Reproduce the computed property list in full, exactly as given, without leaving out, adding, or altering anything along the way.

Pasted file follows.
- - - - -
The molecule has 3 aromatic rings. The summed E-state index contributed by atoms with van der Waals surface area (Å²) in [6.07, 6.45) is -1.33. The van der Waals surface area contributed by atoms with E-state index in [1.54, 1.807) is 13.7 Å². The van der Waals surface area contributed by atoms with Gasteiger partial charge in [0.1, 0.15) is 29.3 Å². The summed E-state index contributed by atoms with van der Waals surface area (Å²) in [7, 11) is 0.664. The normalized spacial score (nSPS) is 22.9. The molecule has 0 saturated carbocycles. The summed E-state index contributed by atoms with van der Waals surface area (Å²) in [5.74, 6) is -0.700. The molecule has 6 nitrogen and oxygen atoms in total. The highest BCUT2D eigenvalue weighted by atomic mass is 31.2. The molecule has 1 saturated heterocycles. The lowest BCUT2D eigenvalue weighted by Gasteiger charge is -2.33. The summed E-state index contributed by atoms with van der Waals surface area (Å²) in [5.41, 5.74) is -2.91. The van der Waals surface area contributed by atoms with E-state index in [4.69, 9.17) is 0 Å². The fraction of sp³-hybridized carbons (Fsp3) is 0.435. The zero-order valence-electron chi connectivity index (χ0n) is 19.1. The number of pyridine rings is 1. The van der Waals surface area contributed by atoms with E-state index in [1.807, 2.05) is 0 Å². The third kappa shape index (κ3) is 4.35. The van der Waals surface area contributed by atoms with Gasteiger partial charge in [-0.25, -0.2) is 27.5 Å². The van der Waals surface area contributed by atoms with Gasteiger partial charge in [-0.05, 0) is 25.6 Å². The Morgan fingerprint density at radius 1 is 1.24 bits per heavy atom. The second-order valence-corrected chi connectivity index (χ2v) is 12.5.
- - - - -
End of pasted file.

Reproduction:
The molecule has 3 aromatic rings. The summed E-state index contributed by atoms with van der Waals surface area (Å²) in [6.07, 6.45) is -1.33. The van der Waals surface area contributed by atoms with E-state index in [1.54, 1.807) is 13.7 Å². The van der Waals surface area contributed by atoms with Gasteiger partial charge in [0.1, 0.15) is 29.3 Å². The summed E-state index contributed by atoms with van der Waals surface area (Å²) in [7, 11) is 0.664. The normalized spacial score (nSPS) is 22.9. The molecule has 0 saturated carbocycles. The summed E-state index contributed by atoms with van der Waals surface area (Å²) in [5.74, 6) is -0.700. The molecule has 6 nitrogen and oxygen atoms in total. The highest BCUT2D eigenvalue weighted by atomic mass is 31.2. The molecule has 1 saturated heterocycles. The lowest BCUT2D eigenvalue weighted by Gasteiger charge is -2.33. The summed E-state index contributed by atoms with van der Waals surface area (Å²) in [5.41, 5.74) is -2.91. The van der Waals surface area contributed by atoms with E-state index in [4.69, 9.17) is 0 Å². The fraction of sp³-hybridized carbons (Fsp3) is 0.435. The zero-order valence-electron chi connectivity index (χ0n) is 19.1. The number of pyridine rings is 1. The van der Waals surface area contributed by atoms with E-state index in [1.807, 2.05) is 0 Å². The third kappa shape index (κ3) is 4.35. The van der Waals surface area contributed by atoms with Gasteiger partial charge in [-0.25, -0.2) is 27.5 Å². The van der Waals surface area contributed by atoms with Gasteiger partial charge in [-0.05, 0) is 25.6 Å². The Morgan fingerprint density at radius 1 is 1.24 bits per heavy atom. The second-order valence-corrected chi connectivity index (χ2v) is 12.5.